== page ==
Heart surgery


Working Together: Teaming Up for Safer Heart Procedures

Baptist Health Miami Cardiac & Vascular Institute

Heart conditions don’t happen in a vacuum. Very often, one problem may be associated with other issues. That’s the impetus behind an innovative program at Baptist Health Miami Cardiac & Vascular Institute that seeks to coordinate the care for blockages in the coronary arteries and problems with the aortic valve.

Joseph McGinn Jr., M.D., the chief of cardiac surgery at Baptist Health Miami Cardiac & Vascular Institute.

I don't think any other place in the country is doing what we're doing,” says Joseph McGinn Jr., M.D., the Institute’s chief of cardiac surgery.

Dr. McGinn is world-renown for pioneering a breakthrough approach to minimally invasive coronary artery bypass graft surgery. His procedure eliminates the need to cut open the patient’s chest or stop the heart, greatly reducing pain and recovery time. Known as the McGinn Technique, the very advanced surgery is currently performed routinely in only a handful of American hospitals.

Add in the complication of an aortic valve that is not functioning properly, and patients are practically guaranteed that most medical institutions will recommend a high-risk open-heart surgery to address both problems at once.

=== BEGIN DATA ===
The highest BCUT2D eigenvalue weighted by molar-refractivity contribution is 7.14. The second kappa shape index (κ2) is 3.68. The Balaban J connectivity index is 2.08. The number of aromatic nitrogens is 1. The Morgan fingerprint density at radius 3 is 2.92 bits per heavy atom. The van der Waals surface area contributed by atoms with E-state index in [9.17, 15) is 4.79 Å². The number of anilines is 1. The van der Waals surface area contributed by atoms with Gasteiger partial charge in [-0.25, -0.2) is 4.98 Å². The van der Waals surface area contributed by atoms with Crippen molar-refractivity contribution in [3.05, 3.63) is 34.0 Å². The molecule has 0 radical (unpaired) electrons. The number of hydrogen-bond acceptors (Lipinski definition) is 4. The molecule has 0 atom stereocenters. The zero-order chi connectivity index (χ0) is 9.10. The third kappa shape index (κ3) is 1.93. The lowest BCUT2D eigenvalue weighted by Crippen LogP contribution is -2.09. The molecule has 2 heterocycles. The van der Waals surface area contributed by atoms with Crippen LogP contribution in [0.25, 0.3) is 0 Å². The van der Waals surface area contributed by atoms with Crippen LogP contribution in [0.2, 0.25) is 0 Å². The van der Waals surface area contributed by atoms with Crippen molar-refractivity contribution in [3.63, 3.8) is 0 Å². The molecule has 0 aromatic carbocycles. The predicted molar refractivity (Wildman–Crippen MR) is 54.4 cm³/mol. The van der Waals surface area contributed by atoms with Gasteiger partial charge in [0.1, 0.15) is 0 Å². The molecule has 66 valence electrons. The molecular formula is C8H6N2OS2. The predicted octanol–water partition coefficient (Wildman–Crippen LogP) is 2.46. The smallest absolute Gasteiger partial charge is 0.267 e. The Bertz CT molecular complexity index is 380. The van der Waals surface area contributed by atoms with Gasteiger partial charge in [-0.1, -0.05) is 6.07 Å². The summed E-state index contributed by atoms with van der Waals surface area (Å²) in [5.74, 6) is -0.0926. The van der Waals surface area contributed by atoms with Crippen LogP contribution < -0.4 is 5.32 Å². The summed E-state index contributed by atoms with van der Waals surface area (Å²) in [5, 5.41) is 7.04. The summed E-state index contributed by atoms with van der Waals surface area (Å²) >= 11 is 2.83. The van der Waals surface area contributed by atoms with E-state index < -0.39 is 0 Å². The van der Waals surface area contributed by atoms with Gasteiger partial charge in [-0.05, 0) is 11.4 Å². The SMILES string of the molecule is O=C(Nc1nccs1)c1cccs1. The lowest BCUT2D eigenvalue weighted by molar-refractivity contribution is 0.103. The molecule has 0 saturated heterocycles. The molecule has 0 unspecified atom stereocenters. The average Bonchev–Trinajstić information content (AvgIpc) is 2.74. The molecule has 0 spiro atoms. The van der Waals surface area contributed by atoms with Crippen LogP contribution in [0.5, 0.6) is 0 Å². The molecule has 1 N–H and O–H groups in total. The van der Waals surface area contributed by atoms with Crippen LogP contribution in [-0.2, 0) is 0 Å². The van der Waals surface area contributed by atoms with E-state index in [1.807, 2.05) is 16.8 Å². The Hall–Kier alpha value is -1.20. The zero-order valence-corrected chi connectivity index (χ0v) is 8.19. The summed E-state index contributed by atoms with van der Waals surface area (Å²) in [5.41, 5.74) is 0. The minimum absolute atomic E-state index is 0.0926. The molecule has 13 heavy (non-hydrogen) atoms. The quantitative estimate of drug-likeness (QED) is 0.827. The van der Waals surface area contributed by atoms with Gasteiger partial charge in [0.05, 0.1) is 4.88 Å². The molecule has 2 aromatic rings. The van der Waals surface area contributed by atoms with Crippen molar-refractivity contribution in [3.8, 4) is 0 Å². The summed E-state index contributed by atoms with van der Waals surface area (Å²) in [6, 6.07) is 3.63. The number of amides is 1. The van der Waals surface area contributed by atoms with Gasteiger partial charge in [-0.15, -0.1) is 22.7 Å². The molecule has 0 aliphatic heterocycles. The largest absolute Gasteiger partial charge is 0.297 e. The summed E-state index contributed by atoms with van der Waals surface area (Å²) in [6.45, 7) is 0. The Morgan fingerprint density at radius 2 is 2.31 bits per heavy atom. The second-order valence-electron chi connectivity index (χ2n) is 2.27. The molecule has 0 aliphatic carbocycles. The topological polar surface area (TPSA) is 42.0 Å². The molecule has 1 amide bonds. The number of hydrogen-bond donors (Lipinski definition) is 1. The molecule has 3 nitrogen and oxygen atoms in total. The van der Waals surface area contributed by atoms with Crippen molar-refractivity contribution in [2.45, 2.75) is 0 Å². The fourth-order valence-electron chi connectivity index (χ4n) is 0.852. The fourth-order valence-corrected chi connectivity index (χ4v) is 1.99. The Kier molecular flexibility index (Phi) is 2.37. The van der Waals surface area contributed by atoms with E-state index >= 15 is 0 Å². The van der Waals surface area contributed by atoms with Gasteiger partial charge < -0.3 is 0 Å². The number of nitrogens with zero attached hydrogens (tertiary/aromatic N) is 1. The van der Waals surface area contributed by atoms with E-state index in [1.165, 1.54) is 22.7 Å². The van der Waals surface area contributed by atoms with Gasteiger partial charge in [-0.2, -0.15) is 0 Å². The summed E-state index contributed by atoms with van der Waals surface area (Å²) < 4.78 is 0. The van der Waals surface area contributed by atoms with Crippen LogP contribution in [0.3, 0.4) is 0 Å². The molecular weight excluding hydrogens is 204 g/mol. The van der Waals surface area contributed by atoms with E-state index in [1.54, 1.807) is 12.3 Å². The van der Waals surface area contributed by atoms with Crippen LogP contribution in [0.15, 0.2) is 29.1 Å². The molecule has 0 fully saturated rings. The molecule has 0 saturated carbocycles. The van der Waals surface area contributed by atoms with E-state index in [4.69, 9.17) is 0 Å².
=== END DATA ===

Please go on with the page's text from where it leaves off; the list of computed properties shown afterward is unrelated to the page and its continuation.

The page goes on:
Dr. McGinn wants to change that paradigm. He and interventional cardiologist Nish Patel, M.D., who specializes in catheter-based therapies for structural heart disease, are initiating a program at Miami Cardiac & Vascular Institute to address the two issues in a hybrid, staged approach that dispenses with open surgery.

Nish Patel, M.D., interventional cardiologist at Baptist Health Miami Cardiac & Vascular Institute.

“By doing this procedure in a staged manner, you give the patient the best result with the most minimalist approach,” Dr. Patel explains. I don't think there's anybody doing this kind of hybrid approach.”

Why It’s Important

Coronary artery bypasses are performed more frequently than any other major surgical procedure in the United States. Used to treat the narrowing of the arteries that supply oxygen to the heart, bypass is recommended when the vessels are so narrowed or blocked that patients run a high risk of a heart attack.

About 90 percent of the more than 350,000 bypass procedures that are performed yearly still use a technique developed in the 1970s that calls for a large zipper incision in the chest and a heart-lung machine that allows the heart to be stopped.


The alternative, a minimally invasive approach designed by Dr. McGinn, requires enormous skill and experience. Instead of opening up the chest, Dr. McGinn accesses the clogged arteries through small, two- to-three-inch incisions between the ribs and performs his surgery on the beating heart using special instruments.


For almost all patients, this approach is just as safe and effective, in addition to reducing pain and recovery time, Dr. McGinn says. “Why have your chest cracked open and your heart stopped if you don’t need to?”